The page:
Some June visitors to Yellowstone National Park were treated to a Crow-style teepee set up next to the Roosevelt Arch at the North Entrance.
During a ceremony at the teepee, tribal members recounted the structure’s origin and sang an honor song. Participants included members and college representatives from the Crow, Northern Cheyenne, Salish-Kootenai and Northern and Eastern Shoshone tribes.
The ritual was the culmination of a gathering of about a dozen tribal representatives at the nearby B Bar Ranch to discuss Indigenous place-based art installations next year to mark the 150th anniversary of the creation of Yellowstone, the world’s first national park.
The park was designated on March 1, 1872, by President Ulysses S. Grant after he signed the act protecting the unique landscape, which is dotted with geothermal features like geysers, mud pots and hot pools.
“As the Yellowstone 150th anniversary approaches in 2022, the park is working to engage with tribes around potential actions to expand tribal presence and representation of their important cultural heritage in the park during the anniversary and beyond,” according to a park news release.
MaryBeth Morand, executive co-director of Bozeman-based Mountain Time Arts, helped facilitate the retreat. Morand said her staff will be working with the tribal representatives to develop art projects that “reflect what the stakeholders feel about the landscape.
“No land is neutral,” she noted. “There’s always been a narrative.”
The Native American narrative will be an important part of Yellowstone’s celebration because the land was long used prior to Euro-Americans' arrival and the creation of the park, Morand added. For many decades, Indigenous occupation and use of Yellowstone was downplayed or dismissed. Archaeological digs have helped reveal the long history of Native people’s presence in the region, dating back to the end of the last Ice Age, about 11,000 years ago. Evidence of hunting, fishing and mining Yellowstone’s obsidian rock for tools has been found.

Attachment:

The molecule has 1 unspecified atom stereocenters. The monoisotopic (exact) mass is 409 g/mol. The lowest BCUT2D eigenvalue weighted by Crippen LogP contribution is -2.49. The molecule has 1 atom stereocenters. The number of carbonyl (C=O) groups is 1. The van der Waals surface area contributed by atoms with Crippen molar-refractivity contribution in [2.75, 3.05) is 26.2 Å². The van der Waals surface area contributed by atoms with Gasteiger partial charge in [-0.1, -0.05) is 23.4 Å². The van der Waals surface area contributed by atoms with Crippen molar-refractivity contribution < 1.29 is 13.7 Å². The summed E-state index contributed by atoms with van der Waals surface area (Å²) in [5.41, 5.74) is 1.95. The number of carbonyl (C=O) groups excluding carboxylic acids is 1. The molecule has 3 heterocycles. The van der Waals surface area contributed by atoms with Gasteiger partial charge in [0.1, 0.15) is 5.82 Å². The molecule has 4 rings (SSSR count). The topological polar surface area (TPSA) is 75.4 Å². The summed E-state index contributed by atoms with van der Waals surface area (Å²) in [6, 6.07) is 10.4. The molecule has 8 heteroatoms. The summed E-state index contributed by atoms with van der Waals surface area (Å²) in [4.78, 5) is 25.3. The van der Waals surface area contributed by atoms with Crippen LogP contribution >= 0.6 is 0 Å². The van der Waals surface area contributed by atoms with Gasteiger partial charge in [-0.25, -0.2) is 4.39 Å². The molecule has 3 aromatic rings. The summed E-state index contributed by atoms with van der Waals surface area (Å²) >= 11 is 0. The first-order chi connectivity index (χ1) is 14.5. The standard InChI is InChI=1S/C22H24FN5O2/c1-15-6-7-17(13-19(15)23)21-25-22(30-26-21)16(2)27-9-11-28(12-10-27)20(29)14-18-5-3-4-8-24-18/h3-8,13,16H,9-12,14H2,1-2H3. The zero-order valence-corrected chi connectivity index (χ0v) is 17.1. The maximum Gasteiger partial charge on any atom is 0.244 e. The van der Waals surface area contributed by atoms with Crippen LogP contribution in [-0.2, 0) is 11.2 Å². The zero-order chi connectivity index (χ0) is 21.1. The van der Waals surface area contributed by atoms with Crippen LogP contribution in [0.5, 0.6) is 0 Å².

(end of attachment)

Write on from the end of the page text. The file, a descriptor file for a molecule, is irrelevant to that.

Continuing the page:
Euro-American occupation of the West in the 1800s overlooked or dismissed Native Americans’ presence, with some place names in Yellowstone honoring men of the times who are now considered racist — such as Gustavus Cheyney Doane, whose name was affixed to a Yellowstone peak.
Doane was a lieutenant under Maj. Eugene Baker’s command when the U.S. Army killed an estimated 200 members of Heavy Runner’s Piegan Blackfeet tribe in Montana territory on Jan. 23, 1870. The U.S. Board on Geographic Names has been petitioned to change the names for several such landmarks. In July, congressional Democrats introduced a bill to rename more than 1,400 places across the United States that have racist or bigoted names.
The discussion hasn’t been limited just to place names. In April the cover of Atlantic magazine featured an article titled “Return the National Parks to the Tribes,” highlighting the debate that continues to swirl around the displacement of native people across North America.